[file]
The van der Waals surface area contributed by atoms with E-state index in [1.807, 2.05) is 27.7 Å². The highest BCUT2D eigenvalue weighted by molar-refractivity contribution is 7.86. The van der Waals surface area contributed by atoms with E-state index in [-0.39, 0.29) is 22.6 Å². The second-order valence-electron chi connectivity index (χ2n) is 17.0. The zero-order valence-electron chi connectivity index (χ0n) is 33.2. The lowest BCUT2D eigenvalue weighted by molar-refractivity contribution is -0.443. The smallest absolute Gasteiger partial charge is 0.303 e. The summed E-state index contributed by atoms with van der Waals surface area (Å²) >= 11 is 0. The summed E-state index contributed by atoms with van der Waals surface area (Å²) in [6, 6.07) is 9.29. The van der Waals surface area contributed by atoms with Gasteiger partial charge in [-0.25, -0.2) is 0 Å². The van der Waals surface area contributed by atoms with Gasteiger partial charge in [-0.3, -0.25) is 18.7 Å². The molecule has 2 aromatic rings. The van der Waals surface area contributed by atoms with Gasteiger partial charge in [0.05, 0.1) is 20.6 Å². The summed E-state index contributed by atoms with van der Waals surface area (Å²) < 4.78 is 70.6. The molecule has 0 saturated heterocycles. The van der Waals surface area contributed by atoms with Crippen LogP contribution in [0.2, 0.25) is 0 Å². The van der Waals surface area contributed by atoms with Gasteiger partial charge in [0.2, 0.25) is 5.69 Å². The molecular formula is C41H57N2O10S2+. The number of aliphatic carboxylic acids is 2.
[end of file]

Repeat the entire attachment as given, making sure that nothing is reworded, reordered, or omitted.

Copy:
The van der Waals surface area contributed by atoms with E-state index in [1.807, 2.05) is 27.7 Å². The highest BCUT2D eigenvalue weighted by molar-refractivity contribution is 7.86. The van der Waals surface area contributed by atoms with E-state index in [-0.39, 0.29) is 22.6 Å². The second-order valence-electron chi connectivity index (χ2n) is 17.0. The zero-order valence-electron chi connectivity index (χ0n) is 33.2. The lowest BCUT2D eigenvalue weighted by molar-refractivity contribution is -0.443. The smallest absolute Gasteiger partial charge is 0.303 e. The summed E-state index contributed by atoms with van der Waals surface area (Å²) >= 11 is 0. The summed E-state index contributed by atoms with van der Waals surface area (Å²) in [6, 6.07) is 9.29. The van der Waals surface area contributed by atoms with Gasteiger partial charge in [-0.25, -0.2) is 0 Å². The van der Waals surface area contributed by atoms with Gasteiger partial charge in [-0.3, -0.25) is 18.7 Å². The molecule has 2 aromatic rings. The van der Waals surface area contributed by atoms with Gasteiger partial charge in [0.05, 0.1) is 20.6 Å². The summed E-state index contributed by atoms with van der Waals surface area (Å²) < 4.78 is 70.6. The molecule has 0 saturated heterocycles. The van der Waals surface area contributed by atoms with Crippen LogP contribution in [0.2, 0.25) is 0 Å². The van der Waals surface area contributed by atoms with Gasteiger partial charge in [0.2, 0.25) is 5.69 Å². The molecular formula is C41H57N2O10S2+. The number of aliphatic carboxylic acids is 2.